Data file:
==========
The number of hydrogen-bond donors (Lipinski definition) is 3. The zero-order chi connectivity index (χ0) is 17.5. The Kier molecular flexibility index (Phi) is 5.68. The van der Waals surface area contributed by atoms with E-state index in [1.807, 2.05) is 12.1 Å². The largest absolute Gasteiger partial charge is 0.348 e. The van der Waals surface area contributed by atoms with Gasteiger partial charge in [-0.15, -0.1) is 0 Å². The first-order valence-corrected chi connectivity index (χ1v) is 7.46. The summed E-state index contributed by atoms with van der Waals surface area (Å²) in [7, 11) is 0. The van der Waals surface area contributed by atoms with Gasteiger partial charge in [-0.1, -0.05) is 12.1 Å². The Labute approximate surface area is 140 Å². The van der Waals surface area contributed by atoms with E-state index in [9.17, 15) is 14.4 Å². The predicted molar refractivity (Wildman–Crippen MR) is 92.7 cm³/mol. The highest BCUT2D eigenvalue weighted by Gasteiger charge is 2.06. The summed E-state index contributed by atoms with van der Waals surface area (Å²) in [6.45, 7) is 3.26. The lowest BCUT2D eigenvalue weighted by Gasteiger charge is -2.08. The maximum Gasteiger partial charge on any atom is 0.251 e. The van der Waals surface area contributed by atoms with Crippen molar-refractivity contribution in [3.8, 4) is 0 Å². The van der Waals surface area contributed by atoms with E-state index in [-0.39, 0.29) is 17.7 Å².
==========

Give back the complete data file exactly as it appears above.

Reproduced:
The number of hydrogen-bond donors (Lipinski definition) is 3. The zero-order chi connectivity index (χ0) is 17.5. The Kier molecular flexibility index (Phi) is 5.68. The van der Waals surface area contributed by atoms with E-state index in [1.807, 2.05) is 12.1 Å². The largest absolute Gasteiger partial charge is 0.348 e. The van der Waals surface area contributed by atoms with Gasteiger partial charge in [-0.15, -0.1) is 0 Å². The first-order valence-corrected chi connectivity index (χ1v) is 7.46. The summed E-state index contributed by atoms with van der Waals surface area (Å²) in [7, 11) is 0. The van der Waals surface area contributed by atoms with Gasteiger partial charge in [-0.1, -0.05) is 12.1 Å². The Labute approximate surface area is 140 Å². The van der Waals surface area contributed by atoms with E-state index in [9.17, 15) is 14.4 Å². The predicted molar refractivity (Wildman–Crippen MR) is 92.7 cm³/mol. The highest BCUT2D eigenvalue weighted by Gasteiger charge is 2.06. The summed E-state index contributed by atoms with van der Waals surface area (Å²) in [6.45, 7) is 3.26. The lowest BCUT2D eigenvalue weighted by Gasteiger charge is -2.08. The maximum Gasteiger partial charge on any atom is 0.251 e. The van der Waals surface area contributed by atoms with Crippen molar-refractivity contribution in [3.8, 4) is 0 Å². The van der Waals surface area contributed by atoms with E-state index in [-0.39, 0.29) is 17.7 Å².